CAR SEAT SHOPPER’s GUIDE

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car-seatAs a new mom, you will have tons of questions about which products on the market is the best for my child. And one of the top questions asked is, “How do I know which Car seat to buy?”, and this article comes from some research I’ve done when I considered the same thing myself. The first thing you have to know is that when you leave the hospital with your baby,  your car must have a car seat installed properly so that you’ll have a safe ride home. So what type of car seat should you buy?

Some rule of thumb is that the safest car seat is one that fits your child appropriately and it’s installed into your vehicle properly. Note that all car seats on the market “must” past the standard crash tests, so they are all in essence safe for use. However, parents whether the car seat is user-friendly as the buckles, weight of the car seat and additional safety features on the car seat all play a role on how the day-to-day use of this car seat will be for you.

Car Seat Recommendations for Children

Children should always sit in the back seats of the car is possible and the middle passenger position if most ideal if you only have one child.

Birth – 12 months: Children under 1 year must always ride rear-facing. Infant car seats can only be used rear-facing. Convertible car seats that have a range of weight and belt adjustments can be rear-facing for a longer period of time.

1-3 Years old: Keep your child rear-facing as long as possible as studies show that rear facing position has a higher chance of keeping your child from fatal injuries. The rear-facing days ended for our child when his feet got too long and he didn’t fit anymore, so usually after 1 to 1.5 years old depending on the size of your child, you’ll know when it’s time to switch him around.

4-7 Years old: Your child will be in the forward-facing position in their car seat with a harness until he or she reaches the height or weight limit of the car seat specified by the car seat manufacturer. We are in that stage right now with my 4 year old and though the bottom buckle is starting to be a little tight, it is highly recommended that you keep your child in a harness belt because it’s the safest belt system because of its even distribution over your child. My recommendation is to purchase a car seat that has a high height or weight limit so you can keep your child in that car seat as long as possible.

8-12 Years old: Booster seat time because they’ve outgrown the car seat with harness. Make sure the shoulder belt is secured in perfect fit across the shoulder and chest and not across neck and face. The lap portion of the belt should be secured across the thighs and not the tummy.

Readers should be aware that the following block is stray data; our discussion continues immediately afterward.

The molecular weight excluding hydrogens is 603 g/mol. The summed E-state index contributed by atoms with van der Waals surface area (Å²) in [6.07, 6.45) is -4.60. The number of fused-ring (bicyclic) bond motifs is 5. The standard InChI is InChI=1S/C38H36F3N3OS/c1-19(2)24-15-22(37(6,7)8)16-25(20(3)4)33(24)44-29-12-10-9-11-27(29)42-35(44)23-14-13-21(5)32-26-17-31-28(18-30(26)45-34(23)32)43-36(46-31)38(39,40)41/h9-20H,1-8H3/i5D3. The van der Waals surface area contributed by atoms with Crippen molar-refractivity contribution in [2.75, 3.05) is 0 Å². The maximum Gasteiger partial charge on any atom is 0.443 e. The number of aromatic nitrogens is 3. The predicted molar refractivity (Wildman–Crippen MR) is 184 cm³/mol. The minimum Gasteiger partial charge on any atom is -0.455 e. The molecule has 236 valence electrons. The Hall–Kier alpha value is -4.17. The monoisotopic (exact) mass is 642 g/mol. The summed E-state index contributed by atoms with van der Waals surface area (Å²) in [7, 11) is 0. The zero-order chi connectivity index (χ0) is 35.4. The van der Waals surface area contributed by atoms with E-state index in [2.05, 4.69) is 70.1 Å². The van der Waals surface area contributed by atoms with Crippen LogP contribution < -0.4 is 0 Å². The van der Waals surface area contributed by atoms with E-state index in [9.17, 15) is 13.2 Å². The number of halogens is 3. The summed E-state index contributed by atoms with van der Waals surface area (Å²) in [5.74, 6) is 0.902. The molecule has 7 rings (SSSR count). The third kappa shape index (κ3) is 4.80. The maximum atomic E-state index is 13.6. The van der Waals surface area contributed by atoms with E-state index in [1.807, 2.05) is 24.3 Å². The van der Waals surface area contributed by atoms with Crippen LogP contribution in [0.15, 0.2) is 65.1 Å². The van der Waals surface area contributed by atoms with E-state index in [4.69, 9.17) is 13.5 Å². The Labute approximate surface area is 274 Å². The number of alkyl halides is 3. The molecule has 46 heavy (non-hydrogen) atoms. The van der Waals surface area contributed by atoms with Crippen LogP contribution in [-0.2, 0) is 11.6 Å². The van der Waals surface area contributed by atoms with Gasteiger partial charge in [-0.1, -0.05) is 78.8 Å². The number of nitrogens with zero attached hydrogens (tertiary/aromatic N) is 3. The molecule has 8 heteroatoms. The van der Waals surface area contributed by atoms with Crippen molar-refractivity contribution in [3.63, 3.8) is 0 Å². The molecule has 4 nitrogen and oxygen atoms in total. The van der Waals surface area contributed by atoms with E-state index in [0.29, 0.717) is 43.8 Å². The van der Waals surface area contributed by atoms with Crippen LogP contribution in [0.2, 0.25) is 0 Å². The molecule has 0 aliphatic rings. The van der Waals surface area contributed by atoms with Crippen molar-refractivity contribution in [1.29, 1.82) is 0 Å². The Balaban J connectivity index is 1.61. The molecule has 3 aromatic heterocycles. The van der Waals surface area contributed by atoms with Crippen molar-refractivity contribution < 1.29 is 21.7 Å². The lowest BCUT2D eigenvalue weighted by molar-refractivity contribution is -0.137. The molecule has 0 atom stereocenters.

Safety Features to consider when purchasing a car seat:

  • 5-point harnessThe snug fit of the 5-point harness is by far the best for children’s small bodies. It also reduces the chances that the child would come out of the seat if there was a crash. Make sure that the straps on the harness are twist free and lay perfectly on your child to avoid burns or injuries. Having a snug fit is very important so be sure that your car seat has the ability to adjust the tightness of the straps.
  • Infant Car Seat with Bases. When purchasing an infant car seat, don’t forget to buy the bases. The infant car seat can be carried in and out of the car, while the bases stay in the car as an anchor you snap the car seat into. Another precaution is that the infant car seat usually has a handle that while the car is in motion, the best thing is to leave the handle down. Some car seat may allow for the handle to be up, but if handle is left up during a crash, it could break off and hurt the child.
  • LATCH. Since 2002, the LATCH system has been implemented where the car seat can be installed without seat belts. In our SUV, it’s been easy to put on and remove the car seat using the latch system, so if you are purchasing a newer vehicle, this will be an option for you.
  • Height and weight limits. Sitting your child rear-facing is the safest because the child is protected by the fullest of the seat if there was a crash. While the child is forward facing, there is more force on the child and harness and the child’s head will be impacted by a back and forward motion.  Make sure you check out the car seat manufacturer’s heigh and weight limits when purchasing the car seats.

When it comes down to making the purchase, the best thing to do is to first go to a store and test out the car seats. Touching, carrying and feeling the actual product can help you make a decision about it. When ready, shop online for the best prices for the product. Many online retailers offer free shipping, so it makes it very easy for you to get the lowest price and without the hassle of having to carry it home.


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